Workers whose job gives them some control over their hours of work report higher levels of job satisfaction, according to a new study based on the Longitudinal and International Study of Adults (LISA).
The new study, published in Insights on Canadian Society, examines the relationship between the two key concepts of job flexibility and job satisfaction among Canadian workers aged 18 to 64.
Workers who are satisfied with their job are more likely to remain at their current job. Understanding what factors affect job satisfaction is therefore important.
- Among men and women aged 18 to 64, about one-half were satisfied with their job. Respondents are considered to be “satisfied” if they report a score of 8 or higher to a job satisfaction question, where 0 corresponds to “very dissatisfied” and 10 corresponds to “very satisfied.”
- Several facets of job flexibility are measured in the Longitudinal and International Study of Adults (LISA). About 40% of both men and women reported a high to a very high extent of control over their order of work. About 37% of men and 33% of women reported a high or a very high extent of control over how the work is done.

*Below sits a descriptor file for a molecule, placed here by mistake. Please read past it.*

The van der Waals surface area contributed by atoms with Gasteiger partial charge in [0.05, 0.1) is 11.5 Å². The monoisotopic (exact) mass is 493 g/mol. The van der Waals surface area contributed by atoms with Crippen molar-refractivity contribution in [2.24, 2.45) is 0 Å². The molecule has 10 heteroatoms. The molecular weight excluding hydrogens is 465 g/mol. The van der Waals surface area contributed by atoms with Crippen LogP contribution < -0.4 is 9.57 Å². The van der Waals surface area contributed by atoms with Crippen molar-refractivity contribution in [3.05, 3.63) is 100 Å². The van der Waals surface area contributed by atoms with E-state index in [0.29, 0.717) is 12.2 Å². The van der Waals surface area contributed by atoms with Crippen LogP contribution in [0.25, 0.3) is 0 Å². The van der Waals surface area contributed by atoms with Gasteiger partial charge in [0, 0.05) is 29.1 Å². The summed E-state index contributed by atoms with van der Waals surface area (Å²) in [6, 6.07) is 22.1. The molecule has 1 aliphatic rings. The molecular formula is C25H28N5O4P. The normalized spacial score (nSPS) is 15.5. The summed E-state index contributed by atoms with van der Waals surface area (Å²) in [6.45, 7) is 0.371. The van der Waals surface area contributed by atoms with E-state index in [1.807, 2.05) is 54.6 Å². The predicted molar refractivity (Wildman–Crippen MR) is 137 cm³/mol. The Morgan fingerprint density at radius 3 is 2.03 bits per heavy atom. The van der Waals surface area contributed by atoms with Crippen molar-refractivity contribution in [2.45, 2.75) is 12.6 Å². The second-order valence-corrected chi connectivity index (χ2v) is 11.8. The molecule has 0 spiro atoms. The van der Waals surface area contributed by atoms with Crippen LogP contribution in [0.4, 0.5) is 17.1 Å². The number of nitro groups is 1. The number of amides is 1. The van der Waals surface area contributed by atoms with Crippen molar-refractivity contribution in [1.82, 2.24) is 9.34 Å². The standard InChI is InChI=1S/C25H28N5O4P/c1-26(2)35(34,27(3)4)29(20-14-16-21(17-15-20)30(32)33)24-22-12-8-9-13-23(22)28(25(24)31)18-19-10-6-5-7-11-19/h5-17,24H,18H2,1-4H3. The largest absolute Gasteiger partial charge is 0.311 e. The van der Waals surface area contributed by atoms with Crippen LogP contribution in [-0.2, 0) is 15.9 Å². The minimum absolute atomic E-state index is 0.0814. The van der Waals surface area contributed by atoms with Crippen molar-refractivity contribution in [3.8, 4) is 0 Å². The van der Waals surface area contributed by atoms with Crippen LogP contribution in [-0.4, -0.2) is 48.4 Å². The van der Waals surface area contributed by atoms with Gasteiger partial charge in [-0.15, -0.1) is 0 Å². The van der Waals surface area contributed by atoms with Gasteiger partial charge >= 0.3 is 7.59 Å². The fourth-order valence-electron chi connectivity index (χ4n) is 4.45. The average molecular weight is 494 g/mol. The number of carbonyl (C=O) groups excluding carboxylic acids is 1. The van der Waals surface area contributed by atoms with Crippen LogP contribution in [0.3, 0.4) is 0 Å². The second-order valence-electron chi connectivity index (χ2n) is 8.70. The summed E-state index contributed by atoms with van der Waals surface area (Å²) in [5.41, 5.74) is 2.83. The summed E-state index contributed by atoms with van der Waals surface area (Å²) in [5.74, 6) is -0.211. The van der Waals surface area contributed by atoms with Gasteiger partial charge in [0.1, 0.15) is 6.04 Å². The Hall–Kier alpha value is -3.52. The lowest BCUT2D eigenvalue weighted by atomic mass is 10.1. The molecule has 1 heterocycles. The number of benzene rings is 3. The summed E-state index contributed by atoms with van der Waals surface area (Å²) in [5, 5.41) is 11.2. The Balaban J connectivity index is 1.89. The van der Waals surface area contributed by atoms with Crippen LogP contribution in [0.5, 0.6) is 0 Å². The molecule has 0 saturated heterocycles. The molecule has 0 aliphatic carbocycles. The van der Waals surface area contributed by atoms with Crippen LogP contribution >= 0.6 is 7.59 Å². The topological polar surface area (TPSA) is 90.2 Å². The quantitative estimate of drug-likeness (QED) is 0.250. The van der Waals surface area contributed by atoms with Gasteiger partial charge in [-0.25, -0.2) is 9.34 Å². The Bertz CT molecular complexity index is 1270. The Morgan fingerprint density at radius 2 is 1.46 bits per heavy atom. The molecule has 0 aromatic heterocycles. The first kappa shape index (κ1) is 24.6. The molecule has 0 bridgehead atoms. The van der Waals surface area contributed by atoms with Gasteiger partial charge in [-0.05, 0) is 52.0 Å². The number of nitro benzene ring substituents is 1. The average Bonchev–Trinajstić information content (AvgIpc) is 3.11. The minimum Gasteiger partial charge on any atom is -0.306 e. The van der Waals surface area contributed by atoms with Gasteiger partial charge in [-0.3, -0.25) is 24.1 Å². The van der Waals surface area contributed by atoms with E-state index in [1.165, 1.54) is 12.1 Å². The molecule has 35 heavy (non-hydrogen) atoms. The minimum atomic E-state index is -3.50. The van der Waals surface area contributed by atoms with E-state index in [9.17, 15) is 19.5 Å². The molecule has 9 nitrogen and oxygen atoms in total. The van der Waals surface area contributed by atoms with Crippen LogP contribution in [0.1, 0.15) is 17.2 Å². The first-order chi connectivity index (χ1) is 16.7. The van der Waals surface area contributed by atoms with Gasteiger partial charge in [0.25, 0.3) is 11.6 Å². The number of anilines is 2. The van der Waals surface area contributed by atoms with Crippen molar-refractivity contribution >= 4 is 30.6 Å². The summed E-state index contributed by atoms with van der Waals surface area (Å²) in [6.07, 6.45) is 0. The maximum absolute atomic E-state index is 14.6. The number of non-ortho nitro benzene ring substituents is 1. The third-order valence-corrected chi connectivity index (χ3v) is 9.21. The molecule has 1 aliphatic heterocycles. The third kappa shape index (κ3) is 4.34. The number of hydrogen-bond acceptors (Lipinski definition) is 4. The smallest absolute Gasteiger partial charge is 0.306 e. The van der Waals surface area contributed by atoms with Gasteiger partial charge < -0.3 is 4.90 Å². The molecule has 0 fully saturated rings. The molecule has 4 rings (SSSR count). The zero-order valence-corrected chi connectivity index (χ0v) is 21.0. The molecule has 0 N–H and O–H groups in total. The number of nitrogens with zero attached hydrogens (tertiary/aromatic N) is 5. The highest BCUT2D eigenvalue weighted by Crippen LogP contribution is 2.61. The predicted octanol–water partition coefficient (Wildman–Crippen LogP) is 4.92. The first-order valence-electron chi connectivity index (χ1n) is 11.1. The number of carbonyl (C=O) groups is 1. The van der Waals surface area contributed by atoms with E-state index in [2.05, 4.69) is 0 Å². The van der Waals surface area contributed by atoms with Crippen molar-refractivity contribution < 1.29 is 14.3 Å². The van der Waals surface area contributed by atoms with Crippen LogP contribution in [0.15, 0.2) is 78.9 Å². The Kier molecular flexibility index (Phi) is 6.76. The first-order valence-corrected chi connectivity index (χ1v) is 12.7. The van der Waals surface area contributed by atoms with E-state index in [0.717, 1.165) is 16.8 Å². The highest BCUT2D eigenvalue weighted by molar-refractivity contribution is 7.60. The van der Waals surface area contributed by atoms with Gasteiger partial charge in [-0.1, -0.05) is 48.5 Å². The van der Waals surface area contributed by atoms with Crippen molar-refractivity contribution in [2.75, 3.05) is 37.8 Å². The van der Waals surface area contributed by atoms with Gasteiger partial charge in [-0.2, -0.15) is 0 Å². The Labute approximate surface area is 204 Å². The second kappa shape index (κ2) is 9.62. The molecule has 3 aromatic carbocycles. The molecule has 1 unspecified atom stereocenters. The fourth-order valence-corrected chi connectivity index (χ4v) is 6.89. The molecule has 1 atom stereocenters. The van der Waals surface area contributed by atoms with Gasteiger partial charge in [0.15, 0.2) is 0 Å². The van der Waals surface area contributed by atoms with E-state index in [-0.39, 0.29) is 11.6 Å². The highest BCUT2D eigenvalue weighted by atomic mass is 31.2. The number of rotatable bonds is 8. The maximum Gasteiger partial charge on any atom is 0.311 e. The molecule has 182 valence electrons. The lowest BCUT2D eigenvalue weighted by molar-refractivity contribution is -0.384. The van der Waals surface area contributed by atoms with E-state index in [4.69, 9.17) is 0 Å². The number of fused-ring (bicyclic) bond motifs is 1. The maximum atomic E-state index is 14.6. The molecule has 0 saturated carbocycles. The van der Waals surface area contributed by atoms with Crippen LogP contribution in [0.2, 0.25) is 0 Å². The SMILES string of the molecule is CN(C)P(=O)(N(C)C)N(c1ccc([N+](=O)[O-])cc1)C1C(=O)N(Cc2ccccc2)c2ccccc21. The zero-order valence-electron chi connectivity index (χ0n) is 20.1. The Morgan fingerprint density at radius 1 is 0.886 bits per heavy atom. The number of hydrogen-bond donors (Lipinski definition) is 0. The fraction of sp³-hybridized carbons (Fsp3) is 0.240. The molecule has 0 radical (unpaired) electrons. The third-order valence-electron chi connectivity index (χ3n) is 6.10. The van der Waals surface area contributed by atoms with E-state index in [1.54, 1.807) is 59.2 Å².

In addition, 3 in 10 men and women indicated that they had a high or a very high extent of control over the speed of work. About 2 in 10 men and women reported that they had a high or a very high extent of control over their hours of work.
- Of the four facets of job flexibility mentioned above, control over the hours of work was most strongly associated with job satisfaction for both men and women, even after accounting for other factors associated with job satisfaction.
- The association between control over hours of work and job satisfaction was stronger among younger individuals. Workers aged 18 to 33 who had a high to a very high extent of control over their hours of work were 17 percentage points more likely to be satisfied with their job than those who had less control, compared with 7 percentage points for those aged 34 to 49.
Chosen excerpts by Job Market Monitor. Read the whole story at The Daily — Study: The association between job flexibility and job satisfaction